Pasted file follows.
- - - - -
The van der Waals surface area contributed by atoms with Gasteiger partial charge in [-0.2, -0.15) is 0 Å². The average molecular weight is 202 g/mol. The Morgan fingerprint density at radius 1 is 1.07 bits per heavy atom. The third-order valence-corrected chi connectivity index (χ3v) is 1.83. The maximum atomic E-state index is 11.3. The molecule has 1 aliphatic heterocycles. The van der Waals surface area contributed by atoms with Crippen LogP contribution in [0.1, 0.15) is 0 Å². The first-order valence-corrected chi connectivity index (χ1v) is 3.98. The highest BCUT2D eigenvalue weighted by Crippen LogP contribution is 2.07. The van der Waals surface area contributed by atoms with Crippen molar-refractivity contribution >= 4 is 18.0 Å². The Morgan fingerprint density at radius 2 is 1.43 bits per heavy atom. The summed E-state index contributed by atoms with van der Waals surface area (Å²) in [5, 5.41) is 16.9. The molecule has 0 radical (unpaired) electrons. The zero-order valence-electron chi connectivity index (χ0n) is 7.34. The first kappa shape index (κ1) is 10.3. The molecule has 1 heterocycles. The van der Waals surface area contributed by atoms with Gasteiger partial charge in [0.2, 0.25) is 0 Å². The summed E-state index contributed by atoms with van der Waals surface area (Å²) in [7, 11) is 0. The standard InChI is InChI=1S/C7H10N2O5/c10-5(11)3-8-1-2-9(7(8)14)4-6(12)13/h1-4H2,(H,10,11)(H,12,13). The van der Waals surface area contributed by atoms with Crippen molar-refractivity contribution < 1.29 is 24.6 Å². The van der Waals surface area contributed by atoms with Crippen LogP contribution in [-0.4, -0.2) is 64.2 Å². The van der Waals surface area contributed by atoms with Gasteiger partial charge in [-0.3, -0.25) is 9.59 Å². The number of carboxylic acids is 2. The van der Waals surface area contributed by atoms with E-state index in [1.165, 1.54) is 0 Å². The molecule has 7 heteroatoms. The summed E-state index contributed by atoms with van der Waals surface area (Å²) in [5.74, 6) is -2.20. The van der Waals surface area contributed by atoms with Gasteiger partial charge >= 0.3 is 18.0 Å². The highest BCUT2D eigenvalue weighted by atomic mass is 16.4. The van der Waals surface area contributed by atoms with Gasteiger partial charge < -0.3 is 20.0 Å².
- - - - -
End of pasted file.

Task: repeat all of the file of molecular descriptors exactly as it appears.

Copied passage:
The van der Waals surface area contributed by atoms with Gasteiger partial charge in [-0.2, -0.15) is 0 Å². The average molecular weight is 202 g/mol. The Morgan fingerprint density at radius 1 is 1.07 bits per heavy atom. The third-order valence-corrected chi connectivity index (χ3v) is 1.83. The maximum atomic E-state index is 11.3. The molecule has 1 aliphatic heterocycles. The van der Waals surface area contributed by atoms with Crippen LogP contribution in [0.1, 0.15) is 0 Å². The first-order valence-corrected chi connectivity index (χ1v) is 3.98. The highest BCUT2D eigenvalue weighted by Crippen LogP contribution is 2.07. The van der Waals surface area contributed by atoms with Crippen molar-refractivity contribution >= 4 is 18.0 Å². The Morgan fingerprint density at radius 2 is 1.43 bits per heavy atom. The summed E-state index contributed by atoms with van der Waals surface area (Å²) in [5, 5.41) is 16.9. The molecule has 0 radical (unpaired) electrons. The zero-order valence-electron chi connectivity index (χ0n) is 7.34. The first kappa shape index (κ1) is 10.3. The molecule has 1 heterocycles. The van der Waals surface area contributed by atoms with Gasteiger partial charge in [0.2, 0.25) is 0 Å². The summed E-state index contributed by atoms with van der Waals surface area (Å²) in [7, 11) is 0. The standard InChI is InChI=1S/C7H10N2O5/c10-5(11)3-8-1-2-9(7(8)14)4-6(12)13/h1-4H2,(H,10,11)(H,12,13). The van der Waals surface area contributed by atoms with Crippen molar-refractivity contribution < 1.29 is 24.6 Å². The van der Waals surface area contributed by atoms with Crippen LogP contribution in [-0.4, -0.2) is 64.2 Å². The van der Waals surface area contributed by atoms with Gasteiger partial charge in [-0.3, -0.25) is 9.59 Å². The number of carboxylic acids is 2. The van der Waals surface area contributed by atoms with E-state index in [1.165, 1.54) is 0 Å². The molecule has 7 heteroatoms. The summed E-state index contributed by atoms with van der Waals surface area (Å²) in [5.74, 6) is -2.20. The van der Waals surface area contributed by atoms with Gasteiger partial charge >= 0.3 is 18.0 Å². The highest BCUT2D eigenvalue weighted by atomic mass is 16.4. The van der Waals surface area contributed by atoms with Gasteiger partial charge < -0.3 is 20.0 Å².